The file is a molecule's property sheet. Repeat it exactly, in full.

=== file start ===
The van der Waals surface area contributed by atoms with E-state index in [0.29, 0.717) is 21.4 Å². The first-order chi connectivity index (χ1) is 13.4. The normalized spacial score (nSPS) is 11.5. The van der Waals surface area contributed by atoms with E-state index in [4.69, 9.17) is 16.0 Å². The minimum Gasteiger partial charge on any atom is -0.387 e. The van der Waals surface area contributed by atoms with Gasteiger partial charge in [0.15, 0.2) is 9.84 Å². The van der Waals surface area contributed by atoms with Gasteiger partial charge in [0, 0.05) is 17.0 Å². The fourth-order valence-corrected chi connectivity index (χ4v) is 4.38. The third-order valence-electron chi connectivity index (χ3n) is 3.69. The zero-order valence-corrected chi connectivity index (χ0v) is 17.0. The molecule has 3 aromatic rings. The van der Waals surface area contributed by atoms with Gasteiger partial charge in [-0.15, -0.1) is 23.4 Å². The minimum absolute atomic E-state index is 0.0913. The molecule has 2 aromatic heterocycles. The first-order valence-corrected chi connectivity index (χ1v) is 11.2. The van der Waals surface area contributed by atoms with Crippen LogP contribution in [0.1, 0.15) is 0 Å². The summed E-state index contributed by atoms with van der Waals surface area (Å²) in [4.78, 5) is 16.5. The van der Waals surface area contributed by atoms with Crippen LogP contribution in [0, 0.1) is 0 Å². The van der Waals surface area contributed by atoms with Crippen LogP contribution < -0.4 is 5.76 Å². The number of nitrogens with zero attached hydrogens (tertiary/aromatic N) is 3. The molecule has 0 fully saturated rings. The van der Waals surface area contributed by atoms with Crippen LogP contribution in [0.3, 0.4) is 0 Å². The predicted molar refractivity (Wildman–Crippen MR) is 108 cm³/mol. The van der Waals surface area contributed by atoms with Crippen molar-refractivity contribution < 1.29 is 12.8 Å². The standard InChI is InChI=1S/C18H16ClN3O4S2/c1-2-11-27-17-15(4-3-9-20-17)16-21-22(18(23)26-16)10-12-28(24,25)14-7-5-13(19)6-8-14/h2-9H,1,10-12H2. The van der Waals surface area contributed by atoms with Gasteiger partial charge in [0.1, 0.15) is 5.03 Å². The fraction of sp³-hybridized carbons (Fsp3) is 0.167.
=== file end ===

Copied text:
The van der Waals surface area contributed by atoms with E-state index in [0.29, 0.717) is 21.4 Å². The first-order chi connectivity index (χ1) is 13.4. The normalized spacial score (nSPS) is 11.5. The van der Waals surface area contributed by atoms with E-state index in [4.69, 9.17) is 16.0 Å². The minimum Gasteiger partial charge on any atom is -0.387 e. The van der Waals surface area contributed by atoms with Gasteiger partial charge in [0.15, 0.2) is 9.84 Å². The van der Waals surface area contributed by atoms with Gasteiger partial charge in [0, 0.05) is 17.0 Å². The fourth-order valence-corrected chi connectivity index (χ4v) is 4.38. The third-order valence-electron chi connectivity index (χ3n) is 3.69. The zero-order valence-corrected chi connectivity index (χ0v) is 17.0. The molecule has 3 aromatic rings. The van der Waals surface area contributed by atoms with Gasteiger partial charge in [-0.15, -0.1) is 23.4 Å². The minimum absolute atomic E-state index is 0.0913. The molecule has 2 aromatic heterocycles. The first-order valence-corrected chi connectivity index (χ1v) is 11.2. The van der Waals surface area contributed by atoms with Crippen LogP contribution in [0.1, 0.15) is 0 Å². The summed E-state index contributed by atoms with van der Waals surface area (Å²) in [4.78, 5) is 16.5. The van der Waals surface area contributed by atoms with Crippen LogP contribution in [0, 0.1) is 0 Å². The van der Waals surface area contributed by atoms with Crippen LogP contribution < -0.4 is 5.76 Å². The number of nitrogens with zero attached hydrogens (tertiary/aromatic N) is 3. The molecule has 0 fully saturated rings. The van der Waals surface area contributed by atoms with Crippen LogP contribution in [0.3, 0.4) is 0 Å². The predicted molar refractivity (Wildman–Crippen MR) is 108 cm³/mol. The van der Waals surface area contributed by atoms with Crippen molar-refractivity contribution < 1.29 is 12.8 Å². The standard InChI is InChI=1S/C18H16ClN3O4S2/c1-2-11-27-17-15(4-3-9-20-17)16-21-22(18(23)26-16)10-12-28(24,25)14-7-5-13(19)6-8-14/h2-9H,1,10-12H2. The van der Waals surface area contributed by atoms with Gasteiger partial charge in [0.1, 0.15) is 5.03 Å². The fraction of sp³-hybridized carbons (Fsp3) is 0.167.